PETALING JAYA: More collaboration in research between Indonesia and Malaysia is needed to understand how Indonesia’s earthquakes would affect Malaysia, said a geologist.
Universiti Teknologi Malaysia Centre of Tropical Geoengineering director Prof Dr Edy Tonnizam Mohamad said Malaysia may experience tremors when the Sunda plate on which it sits collides against the Philippines Sea Plate near Sabah or the Indo-Australian Plate on the west.
“Researchers have mapped out most of the potential fault zones in Malaysia and studied their potential reactivity.
“The nature of earthquakes in Malaysia is different from Indonesia because Indonesia is located near to the subduction zone,” he said.
Prof Edy said that subduction zones are areas where two tectonic plates collide and hit each other.
“What could be improved is our understanding of how the regional subduction patterns, such as the ones in Indonesia, affect our country’s fault lines,” he said in an interview.
Recently, Sulawesi in Indonesia was hit by a 7.5-magnitude earthquake, which triggered a tsunami and left more than 2,000 people dead.
Prof Edy disputed the misconception that quarrying, mining activities and construction of the MRT train line would lead to earthquakes.
“These activities do not penetrate very deep into the ground whereas the earth’s crust is much thicker,” he added.
While there have been earthquakes in Sabah, it is not a well-known fact that earthquakes frequently occur in Peninsular Malaysia as well.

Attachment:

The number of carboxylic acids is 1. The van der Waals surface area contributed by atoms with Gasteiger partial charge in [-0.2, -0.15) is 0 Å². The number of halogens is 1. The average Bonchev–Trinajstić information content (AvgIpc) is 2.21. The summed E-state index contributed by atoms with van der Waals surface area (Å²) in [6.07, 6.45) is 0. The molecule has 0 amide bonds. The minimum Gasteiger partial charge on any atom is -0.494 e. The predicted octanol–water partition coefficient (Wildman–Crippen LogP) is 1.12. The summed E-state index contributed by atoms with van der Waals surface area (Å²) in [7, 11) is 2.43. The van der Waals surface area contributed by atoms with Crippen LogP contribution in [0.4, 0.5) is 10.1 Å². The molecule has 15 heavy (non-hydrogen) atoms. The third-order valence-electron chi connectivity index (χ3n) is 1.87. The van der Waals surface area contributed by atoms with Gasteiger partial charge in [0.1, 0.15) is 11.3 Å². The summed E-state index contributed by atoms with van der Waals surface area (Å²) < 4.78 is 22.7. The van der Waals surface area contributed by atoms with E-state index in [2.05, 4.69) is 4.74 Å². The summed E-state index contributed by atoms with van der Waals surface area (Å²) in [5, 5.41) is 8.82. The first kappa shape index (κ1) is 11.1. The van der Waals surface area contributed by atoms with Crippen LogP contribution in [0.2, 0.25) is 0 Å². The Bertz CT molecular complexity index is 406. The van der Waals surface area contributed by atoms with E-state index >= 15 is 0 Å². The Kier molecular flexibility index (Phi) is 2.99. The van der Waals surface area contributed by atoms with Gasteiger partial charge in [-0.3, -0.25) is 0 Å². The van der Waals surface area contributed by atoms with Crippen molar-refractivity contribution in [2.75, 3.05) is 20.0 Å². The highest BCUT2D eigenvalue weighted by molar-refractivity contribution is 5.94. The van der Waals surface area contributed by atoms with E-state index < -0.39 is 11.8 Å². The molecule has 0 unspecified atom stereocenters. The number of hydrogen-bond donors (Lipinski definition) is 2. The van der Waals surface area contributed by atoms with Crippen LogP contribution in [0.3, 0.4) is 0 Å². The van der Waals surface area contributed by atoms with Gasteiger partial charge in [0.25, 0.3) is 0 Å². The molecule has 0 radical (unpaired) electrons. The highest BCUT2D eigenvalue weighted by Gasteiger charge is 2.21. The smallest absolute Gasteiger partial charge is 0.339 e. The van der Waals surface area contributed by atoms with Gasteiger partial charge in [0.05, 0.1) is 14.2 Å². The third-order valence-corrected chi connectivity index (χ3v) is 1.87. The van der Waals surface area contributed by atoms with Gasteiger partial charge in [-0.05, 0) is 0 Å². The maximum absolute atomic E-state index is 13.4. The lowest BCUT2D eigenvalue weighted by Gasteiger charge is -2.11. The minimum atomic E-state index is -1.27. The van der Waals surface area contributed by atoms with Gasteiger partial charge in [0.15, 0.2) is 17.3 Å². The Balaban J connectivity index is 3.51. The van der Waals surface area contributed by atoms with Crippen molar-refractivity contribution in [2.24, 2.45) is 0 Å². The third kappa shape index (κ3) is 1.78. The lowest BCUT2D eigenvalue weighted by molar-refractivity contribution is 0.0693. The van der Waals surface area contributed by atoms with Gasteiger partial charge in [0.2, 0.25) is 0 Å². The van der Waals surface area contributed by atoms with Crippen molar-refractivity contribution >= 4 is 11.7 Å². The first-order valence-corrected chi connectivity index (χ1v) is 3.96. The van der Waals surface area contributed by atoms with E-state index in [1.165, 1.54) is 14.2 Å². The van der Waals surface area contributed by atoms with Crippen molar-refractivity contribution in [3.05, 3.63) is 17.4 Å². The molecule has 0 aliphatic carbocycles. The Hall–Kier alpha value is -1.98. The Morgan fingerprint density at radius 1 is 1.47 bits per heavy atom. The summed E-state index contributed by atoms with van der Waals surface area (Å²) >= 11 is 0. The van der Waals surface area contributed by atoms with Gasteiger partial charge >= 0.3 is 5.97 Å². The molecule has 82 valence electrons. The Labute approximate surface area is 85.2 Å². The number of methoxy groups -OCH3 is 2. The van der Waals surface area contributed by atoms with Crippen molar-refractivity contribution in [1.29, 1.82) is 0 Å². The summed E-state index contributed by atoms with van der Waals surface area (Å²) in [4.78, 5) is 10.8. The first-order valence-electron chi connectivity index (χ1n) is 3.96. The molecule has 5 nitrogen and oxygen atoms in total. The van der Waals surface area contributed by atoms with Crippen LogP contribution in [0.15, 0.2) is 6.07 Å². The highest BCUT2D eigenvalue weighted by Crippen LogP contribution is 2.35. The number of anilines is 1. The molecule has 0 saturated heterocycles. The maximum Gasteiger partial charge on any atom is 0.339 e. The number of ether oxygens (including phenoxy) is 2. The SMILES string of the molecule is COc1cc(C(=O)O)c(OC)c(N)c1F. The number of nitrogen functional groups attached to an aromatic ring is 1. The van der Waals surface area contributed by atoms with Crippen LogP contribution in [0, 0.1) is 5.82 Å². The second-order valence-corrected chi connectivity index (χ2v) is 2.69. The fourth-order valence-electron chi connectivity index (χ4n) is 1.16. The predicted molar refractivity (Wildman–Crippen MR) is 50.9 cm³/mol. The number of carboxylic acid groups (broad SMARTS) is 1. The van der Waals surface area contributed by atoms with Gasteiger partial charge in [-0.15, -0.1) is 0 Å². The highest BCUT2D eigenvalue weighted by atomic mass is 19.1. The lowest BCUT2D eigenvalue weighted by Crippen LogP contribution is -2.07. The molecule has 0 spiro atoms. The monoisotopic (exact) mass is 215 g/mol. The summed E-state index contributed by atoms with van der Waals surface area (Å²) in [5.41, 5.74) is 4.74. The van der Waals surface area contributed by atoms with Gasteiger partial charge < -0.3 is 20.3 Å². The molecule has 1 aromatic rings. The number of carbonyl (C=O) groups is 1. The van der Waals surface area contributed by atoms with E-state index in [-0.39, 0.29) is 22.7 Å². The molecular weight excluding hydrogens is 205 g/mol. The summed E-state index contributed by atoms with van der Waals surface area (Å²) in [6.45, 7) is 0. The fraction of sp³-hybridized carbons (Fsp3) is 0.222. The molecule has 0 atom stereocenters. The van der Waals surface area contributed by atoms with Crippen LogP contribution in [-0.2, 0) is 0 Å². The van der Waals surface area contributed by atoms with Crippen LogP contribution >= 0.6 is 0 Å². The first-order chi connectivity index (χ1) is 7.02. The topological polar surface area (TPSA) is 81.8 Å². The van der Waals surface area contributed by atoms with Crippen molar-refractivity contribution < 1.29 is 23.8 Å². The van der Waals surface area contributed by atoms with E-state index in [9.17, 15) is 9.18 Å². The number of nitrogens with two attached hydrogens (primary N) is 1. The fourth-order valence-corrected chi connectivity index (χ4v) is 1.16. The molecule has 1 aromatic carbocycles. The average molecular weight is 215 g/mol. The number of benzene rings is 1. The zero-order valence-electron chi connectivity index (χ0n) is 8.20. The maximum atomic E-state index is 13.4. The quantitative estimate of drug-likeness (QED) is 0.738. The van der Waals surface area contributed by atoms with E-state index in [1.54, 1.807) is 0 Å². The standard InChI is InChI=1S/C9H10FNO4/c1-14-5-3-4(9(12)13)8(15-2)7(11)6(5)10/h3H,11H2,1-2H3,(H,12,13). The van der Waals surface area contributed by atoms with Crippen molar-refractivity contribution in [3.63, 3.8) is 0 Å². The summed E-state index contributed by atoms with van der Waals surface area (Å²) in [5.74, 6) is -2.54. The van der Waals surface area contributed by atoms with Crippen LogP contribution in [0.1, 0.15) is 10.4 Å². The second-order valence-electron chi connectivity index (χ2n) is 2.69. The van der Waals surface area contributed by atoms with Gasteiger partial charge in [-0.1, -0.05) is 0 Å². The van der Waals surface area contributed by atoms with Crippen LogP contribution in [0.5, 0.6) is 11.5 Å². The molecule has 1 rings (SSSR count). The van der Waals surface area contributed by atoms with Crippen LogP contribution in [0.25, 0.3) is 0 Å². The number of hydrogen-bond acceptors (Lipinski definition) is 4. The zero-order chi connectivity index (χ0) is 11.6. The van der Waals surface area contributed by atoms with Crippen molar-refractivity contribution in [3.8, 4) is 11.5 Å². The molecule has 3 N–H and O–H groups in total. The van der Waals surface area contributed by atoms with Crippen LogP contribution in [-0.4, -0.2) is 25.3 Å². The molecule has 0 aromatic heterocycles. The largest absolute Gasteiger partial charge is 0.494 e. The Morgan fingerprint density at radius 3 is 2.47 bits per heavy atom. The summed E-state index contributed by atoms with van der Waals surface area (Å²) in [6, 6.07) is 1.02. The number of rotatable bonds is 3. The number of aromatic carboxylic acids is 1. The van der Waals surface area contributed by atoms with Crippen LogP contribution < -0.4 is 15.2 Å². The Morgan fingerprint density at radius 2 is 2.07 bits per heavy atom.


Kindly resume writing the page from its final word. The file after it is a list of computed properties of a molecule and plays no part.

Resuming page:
Prof Edy said there are seven main fault lines in Peninsular Malaysia – Bok Bak Fault, Lebir Fault, Terengganu Fault, Bukit Tinggi Fault, Kuala Lumpur Fault, Lepar Fault and Mersing Fault.
He said fault zones are the breakage between plates, likening it to the joints of our body.
“These fault zones are like the ‘joints’, where movement is easier compared to body parts that are solid and rigid.
“Generally, these fault lines in Peninsular Malaysia are stable but there have been low- to medium-scale tremors recorded in a few locations,” he said.
Tremors have been recorded even in places such as Kuala Lumpur, Bukit Tinggi, Jerantut and Baling in the past decade, he said, although these do not exceed 4.0 on the Richter scale.
In Sabah, Lahad Datu experienced a 6.2-magnitude earthquake in 1976 while a 5.9-magnitude earthquake struck Ranau in 2015, leading to 18 deaths.
A spokesman from Institute of Geology Malaysia said earthquakes felt in Malaysia are from two sources.
One is known as the “far-field earthquakes”, which arise from earthquakes originating in Sumatra or the Philippines.
The second source of earthquakes are those of local origin, which are the tremors felt in the Kenyir Dam or in central or eastern Sabah.
He, however, dispelled the notion that the fault lines in the peninsula would be reactivated and leave Malaysia at risk of large-scale tremors.
“There is currently no evidence to show there would be reactivation of fault lines in Peninsular Malaysia.
“In Sabah, there are active fault zones in the Ranau and Lahad Datu areas and these are also being monitored by the Department of Mineral and Geoscience Malaysia and the Malaysia Meteorological Department,” he said, adding that active measures are being taken by the authorities to prepare for earthquakes.